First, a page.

Dayton City Council Meeting: Ordinance updates, dumpster permits and a thanks

by Robin Gee

Dayton City Council Meeting December 6, 2016

City Administrator Micheal Giffen discusses CCAP guidelines with council members.

The final meeting for 2016 of the Dayton City Council was quick and quiet with the council taking care of some ordinance business and saying thank you to exiting council members.

A video of the full meeting is available on the Dayton City website. Here is a quick rundown of business and issues discussed:

Citizen input: CCAP

Council members discussed how best to ensure that future participants are clear on the guidelines for the business development program known as the Commercial Community Advantage Program or CCAP.

Tom Herman, owner of The Cobb Group printing and promotions company, addressed the council to request reimbursement through CCAP for property improvement expenses he incurred.

On the advice of City Attorney Tom Edge and a review of the CCAP guidelines by City Administrator Michael Giffen, the council was unable to grant Herman’s request because program guidelines require participants to secure approval before work is started.

OKI Regional Council of Governments Board representation

Council appointed incoming member Jeff Volter to represent Dayton on the OKI Regional Council of Governments Board of Directors.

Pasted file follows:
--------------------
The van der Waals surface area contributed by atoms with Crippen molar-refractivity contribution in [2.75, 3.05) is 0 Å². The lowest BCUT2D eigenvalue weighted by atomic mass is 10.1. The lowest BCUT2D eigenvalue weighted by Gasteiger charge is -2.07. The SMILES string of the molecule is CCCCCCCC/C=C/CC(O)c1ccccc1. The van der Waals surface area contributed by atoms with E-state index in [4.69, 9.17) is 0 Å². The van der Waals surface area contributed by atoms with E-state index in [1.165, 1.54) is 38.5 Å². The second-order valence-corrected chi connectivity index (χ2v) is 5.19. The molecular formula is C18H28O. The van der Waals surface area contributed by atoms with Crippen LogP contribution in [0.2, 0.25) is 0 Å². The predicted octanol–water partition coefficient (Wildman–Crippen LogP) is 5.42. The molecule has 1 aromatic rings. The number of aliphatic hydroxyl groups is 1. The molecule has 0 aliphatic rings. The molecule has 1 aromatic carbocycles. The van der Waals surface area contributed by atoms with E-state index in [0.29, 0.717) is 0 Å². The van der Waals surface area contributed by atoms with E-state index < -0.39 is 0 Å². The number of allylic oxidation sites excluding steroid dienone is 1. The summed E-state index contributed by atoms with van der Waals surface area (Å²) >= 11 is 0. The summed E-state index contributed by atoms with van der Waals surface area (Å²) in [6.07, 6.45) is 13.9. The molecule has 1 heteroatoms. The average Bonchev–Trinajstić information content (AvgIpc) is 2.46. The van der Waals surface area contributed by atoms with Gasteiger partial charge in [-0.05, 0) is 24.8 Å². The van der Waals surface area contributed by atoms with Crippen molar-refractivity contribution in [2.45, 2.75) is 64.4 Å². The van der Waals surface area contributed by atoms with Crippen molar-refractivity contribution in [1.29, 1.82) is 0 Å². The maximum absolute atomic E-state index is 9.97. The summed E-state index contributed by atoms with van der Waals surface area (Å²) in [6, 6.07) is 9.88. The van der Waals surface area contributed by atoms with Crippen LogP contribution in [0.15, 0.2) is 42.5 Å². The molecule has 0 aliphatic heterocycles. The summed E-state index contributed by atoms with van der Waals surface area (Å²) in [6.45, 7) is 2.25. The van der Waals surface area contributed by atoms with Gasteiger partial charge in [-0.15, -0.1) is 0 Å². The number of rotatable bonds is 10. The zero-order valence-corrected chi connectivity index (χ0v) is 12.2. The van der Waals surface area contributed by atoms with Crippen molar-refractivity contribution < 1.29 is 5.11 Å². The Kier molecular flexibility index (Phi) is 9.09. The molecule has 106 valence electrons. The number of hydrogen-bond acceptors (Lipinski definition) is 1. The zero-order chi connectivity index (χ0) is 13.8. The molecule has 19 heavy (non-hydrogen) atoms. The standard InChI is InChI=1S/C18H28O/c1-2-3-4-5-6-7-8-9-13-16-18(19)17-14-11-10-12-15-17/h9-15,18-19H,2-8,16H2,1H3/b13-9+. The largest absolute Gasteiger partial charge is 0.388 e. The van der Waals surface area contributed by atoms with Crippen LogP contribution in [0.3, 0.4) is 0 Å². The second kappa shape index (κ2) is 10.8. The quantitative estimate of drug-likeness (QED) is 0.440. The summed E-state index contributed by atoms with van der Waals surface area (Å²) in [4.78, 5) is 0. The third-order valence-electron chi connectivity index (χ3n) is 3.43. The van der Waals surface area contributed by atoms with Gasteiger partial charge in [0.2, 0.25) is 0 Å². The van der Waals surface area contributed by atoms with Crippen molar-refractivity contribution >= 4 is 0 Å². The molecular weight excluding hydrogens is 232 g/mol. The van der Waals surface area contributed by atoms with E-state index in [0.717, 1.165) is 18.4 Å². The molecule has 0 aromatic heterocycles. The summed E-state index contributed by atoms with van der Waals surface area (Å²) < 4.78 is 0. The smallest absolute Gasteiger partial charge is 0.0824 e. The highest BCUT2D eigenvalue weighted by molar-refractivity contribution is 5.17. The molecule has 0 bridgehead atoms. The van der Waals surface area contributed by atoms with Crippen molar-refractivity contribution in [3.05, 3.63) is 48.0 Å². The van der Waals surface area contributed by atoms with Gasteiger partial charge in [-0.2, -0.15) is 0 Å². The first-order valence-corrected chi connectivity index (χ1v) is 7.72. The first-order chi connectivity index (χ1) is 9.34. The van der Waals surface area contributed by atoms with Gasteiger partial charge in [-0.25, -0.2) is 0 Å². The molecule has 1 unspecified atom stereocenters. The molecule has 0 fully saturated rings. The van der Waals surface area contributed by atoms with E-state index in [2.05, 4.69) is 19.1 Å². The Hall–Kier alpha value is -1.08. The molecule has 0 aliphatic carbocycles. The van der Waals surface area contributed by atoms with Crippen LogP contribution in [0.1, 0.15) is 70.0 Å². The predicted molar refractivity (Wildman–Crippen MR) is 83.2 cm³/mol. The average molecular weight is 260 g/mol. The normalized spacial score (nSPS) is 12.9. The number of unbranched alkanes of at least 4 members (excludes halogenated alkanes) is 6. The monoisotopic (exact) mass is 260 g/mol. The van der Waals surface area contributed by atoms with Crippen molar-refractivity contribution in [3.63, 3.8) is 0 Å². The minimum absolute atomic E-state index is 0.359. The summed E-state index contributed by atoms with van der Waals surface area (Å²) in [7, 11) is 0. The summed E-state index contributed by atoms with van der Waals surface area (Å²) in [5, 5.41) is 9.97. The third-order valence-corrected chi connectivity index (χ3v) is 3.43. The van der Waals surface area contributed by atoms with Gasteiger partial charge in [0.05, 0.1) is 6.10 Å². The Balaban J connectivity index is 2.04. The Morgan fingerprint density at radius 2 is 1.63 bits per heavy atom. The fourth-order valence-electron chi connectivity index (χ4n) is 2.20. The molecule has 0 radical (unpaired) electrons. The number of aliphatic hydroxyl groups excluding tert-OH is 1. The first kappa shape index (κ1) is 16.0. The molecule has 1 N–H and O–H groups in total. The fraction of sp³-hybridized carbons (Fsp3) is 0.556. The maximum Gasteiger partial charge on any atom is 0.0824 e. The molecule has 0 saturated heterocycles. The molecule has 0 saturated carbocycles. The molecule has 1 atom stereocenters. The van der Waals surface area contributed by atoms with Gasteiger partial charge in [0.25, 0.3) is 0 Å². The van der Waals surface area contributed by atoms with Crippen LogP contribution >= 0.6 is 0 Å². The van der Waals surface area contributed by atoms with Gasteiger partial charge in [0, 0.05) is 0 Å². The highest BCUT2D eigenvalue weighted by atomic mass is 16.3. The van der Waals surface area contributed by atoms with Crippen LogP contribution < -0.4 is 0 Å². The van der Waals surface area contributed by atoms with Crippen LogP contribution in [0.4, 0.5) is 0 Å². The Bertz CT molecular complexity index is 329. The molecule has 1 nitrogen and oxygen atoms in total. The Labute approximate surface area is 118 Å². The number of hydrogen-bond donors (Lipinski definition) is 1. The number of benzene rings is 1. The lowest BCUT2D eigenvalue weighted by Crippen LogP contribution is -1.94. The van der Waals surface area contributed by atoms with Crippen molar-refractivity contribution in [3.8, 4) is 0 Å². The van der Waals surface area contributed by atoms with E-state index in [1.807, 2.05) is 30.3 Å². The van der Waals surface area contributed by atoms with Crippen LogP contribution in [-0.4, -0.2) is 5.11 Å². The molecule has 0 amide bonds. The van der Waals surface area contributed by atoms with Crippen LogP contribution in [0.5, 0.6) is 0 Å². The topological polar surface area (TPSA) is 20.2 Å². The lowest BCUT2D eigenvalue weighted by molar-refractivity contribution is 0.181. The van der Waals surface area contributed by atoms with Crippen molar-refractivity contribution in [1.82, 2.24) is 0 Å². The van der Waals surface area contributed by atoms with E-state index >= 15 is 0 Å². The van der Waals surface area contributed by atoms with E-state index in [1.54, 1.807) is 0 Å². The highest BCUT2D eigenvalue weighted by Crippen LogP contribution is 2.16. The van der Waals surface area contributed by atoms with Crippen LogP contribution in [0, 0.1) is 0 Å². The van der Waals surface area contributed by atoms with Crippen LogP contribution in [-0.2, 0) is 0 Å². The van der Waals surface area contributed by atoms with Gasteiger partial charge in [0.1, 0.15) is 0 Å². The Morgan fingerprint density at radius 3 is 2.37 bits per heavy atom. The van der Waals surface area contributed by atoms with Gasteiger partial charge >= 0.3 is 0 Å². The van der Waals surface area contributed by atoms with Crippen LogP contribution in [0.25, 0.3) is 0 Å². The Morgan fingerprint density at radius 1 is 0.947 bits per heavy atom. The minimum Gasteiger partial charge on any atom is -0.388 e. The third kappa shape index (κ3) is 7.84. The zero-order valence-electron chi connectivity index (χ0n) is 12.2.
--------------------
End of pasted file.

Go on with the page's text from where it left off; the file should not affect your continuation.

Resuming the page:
Proposed changes to loose animal fines (first reading)

An amendment would increase fines for violations of laws against animals running at large. Fines for animals who are neutered or spayed are $85 for the first offense and $100 for the second or greater offense.

Should the animal not be neutered or spayed, the fine will be $100 for first offense and $125 for a second offense unless the owner agrees to have the Campbell County Animal Shelter neuter or spay the animal. If the owner agrees, the fines will be reduced to $85 for first, $100 for the second offense.

A portion of fines goes to the county animal shelter for expenses. The amendment is part of an interlocal agreement with other cities in Campbell County.

Code enforcement provision changes (second reading)

Council approved enactment of a new ordinance that would bring Dayton code enforcement provisions into compliance with 2016 Kentucky House Bill 422.

The new ordinance prohibits “criminal activity, graffiti, environmental issues, litter, garbage, trash, dilapidated housing or violations of other sections of Dayton code and ordinances,” and establishes a new landowner notification system. It also sets penalties for violations at $250 to $500.

Dumpster and Portable Storage Unit permits (second reading)

Property owners who rent dumpsters for remodeling projects or temporary storage units for moving will have more time before they must renew their use permits.

Council passed a new ordinance that changes the time for renewal of permits from four days to seven days. Owners pay a fee of $75 for the permits but that money is returned if they comply with use, location and all other requirements outlined in the temporary permit.

Other business

The council also heard from Chief David Halfhill on the need to educate the public on misdemeanor reporting and noted future plans to look at sewer grating repair and replacement, and flags for motorized wheelchairs

A thank you

Near the close of the meeting, Mayor Virgil Boruske thanked exiting council members for their service to the council and to the Dayton community.


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